An Important Lesson from the 2020 U.S. Open


There are moments in sports that when they happen mark a new era in that particular sport’s history. They also can provide a valuable moment for fans of that sport which reminds them of the reason they fell in love with sports. The 2020 U.S Open was the perfect example of both of these things occurring at the same time. 

This past Sunday at Winged Foot Golf Club, just 27 minutes from Mercy College, Bryson DeChambeau won the 120th U.S Open. His impressive total four round score of 6 under par was the only total score under par for the entire four rounds of the tournament. His next closest challenger was the 21 year old phenomenon Matt Wolff who was at even par. This marked a great moment of validation for DeChambeau but also a turning point in the history of golf. 

Going back to just last year Bryson DeChambeau was a very good golfer who was obsessed with the science and numbers behind the game more than the “artistry” that has dominated golf for most of its history. He finished tied for 12th at the end of the 2019 season which won him $682,500. Most golfers, especially ones like him in his mid twenties, would have been satisfied or even thrilled with this accomplishment. He, however, was not. 

Following the conclusion of last season DeChambeau launched a massive training program to change his game. His focus was his body. In just a few months he added about 20 pounds of muscle. His plan was simple. He was going to hit a golf ball as far as he possibly could and eliminate as many shots as possible on his first shot. Non golf fans would probably hear this and think well that’s common sense. 

Isn’t it? 

The short answer to that is no. Golf courses are set up to punish players who can hit bombs off the tee. They add bunkers, rough and trees to make it extremely difficult to hit the ball a long way safely. They set it up to put longer hitters at a disadvantage. Bryson didn’t care. So he went through his program and entered this season looking like a completely new person. His massive size was eye catching when he first started playing this year. This is when the doubters first started to go after him. These doubters were fans like myself all the way up to the experts that cover golf’s biggest tournaments. This is also where the important lesson of this story comes into play. 

All season long critics and “experts” dissected Bryson’s new strategy and new game as a cool experiment or saying this is just a phase. He was always peppered with questions about is it working, are you going to be able to stay healthy, and most importantly why even bother? Keep in mind he was a very good golfer. Top 15 in the entire world and he decided to blow that all up to try something new. He knew the risk was high but he still did it.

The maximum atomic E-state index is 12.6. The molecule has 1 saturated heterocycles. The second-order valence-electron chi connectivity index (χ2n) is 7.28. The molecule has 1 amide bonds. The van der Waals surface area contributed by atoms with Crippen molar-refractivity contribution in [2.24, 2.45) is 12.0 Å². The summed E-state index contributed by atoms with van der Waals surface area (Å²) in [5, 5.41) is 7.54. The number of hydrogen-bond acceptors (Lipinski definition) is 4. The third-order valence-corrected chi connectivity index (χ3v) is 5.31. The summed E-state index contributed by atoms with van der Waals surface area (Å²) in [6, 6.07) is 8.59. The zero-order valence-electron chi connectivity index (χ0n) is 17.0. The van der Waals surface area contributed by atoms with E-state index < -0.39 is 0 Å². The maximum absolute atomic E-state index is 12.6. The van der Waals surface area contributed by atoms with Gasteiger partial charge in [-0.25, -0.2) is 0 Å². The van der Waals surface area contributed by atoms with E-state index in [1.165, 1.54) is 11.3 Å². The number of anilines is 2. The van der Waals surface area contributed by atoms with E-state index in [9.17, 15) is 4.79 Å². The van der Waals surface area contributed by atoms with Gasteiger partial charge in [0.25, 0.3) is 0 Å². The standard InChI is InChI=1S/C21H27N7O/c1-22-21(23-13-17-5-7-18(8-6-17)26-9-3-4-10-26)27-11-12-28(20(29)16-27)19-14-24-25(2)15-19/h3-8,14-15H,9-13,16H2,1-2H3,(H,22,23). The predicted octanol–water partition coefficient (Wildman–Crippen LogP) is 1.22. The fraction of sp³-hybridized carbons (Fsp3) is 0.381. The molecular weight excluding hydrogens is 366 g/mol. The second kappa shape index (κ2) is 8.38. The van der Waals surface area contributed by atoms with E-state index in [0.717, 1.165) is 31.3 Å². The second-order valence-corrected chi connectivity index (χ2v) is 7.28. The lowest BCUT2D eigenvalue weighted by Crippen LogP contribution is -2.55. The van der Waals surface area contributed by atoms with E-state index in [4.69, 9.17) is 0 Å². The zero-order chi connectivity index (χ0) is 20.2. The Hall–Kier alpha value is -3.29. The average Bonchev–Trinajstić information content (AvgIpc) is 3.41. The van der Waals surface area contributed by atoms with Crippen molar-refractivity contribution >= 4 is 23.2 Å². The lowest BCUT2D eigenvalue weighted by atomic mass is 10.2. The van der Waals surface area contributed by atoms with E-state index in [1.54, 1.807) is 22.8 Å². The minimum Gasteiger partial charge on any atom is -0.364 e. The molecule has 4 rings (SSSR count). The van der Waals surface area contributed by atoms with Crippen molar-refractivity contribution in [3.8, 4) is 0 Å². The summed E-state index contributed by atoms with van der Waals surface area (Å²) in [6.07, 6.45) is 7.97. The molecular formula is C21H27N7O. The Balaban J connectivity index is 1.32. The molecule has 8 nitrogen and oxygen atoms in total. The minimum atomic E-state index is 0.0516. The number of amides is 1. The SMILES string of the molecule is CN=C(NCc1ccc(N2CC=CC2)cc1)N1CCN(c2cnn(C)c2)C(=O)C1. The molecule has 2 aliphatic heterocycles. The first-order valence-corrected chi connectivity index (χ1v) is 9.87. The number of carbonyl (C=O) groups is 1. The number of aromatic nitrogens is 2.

Bryson did what many of us dream of doing. He had an idea or a dream and he could have just thought that’s cool and moved on but he didn’t. He also could have given up and returned to his old way of play when many people, who thought like I did originally, said it would not work. Many said that’s not how you can play golf let alone win any major tournaments. Bryson still didn’t care. He had a radical plan. He was going to pursue it until he proved all of the haters and doubters wrong. How many times has one of us wanted to do something and said “nevermind” because we knew it would be difficult or many people would look at us and think that’s not right or that’s a dumb idea. I’m guilty of that several times over. So how can this be an inspiration and important lesson for not just golfers who want to get better but also the average person who doesn’t care about sports?

It’s simple. 

DeChambeau had his ups and downs all season. He didn’t play well at times. He got hurt. The haters were winning at certain points but he didn’t give up. 

He then came to the biggest challenge of the year the U.S. Open at Winged Foot Golf Club. The most difficult tournament of the year at arguably the hardest course in the entire country. This course is built to punish players who hit it long and can’t stick into the fairway. Bryson even struggled this past weekend becoming the only U.S. Open Champion to miss that many fairways and win. But his plan worked. He was able to hit it farther than anyone else in the field. He hit it so far on holes that when he made a mistake it was closest where he could limit the damage. 

He dominated the course he wasn’t supposed to have a chance at. He validated all of his hard work the moment he holed the final putt on the 18th green to become the 120th United States Open Champion. Despite everything and everyone that lined up against him he followed his goal, he stuck to the plan and he came out on top. If this doesn’t show what happens when you block out all the negative noise and focus on what you want to do with your life then I’m not sure what will. Congratulations to Bryson DeChambeau. I look forward to seeing how you continue to change the game and inspire more people.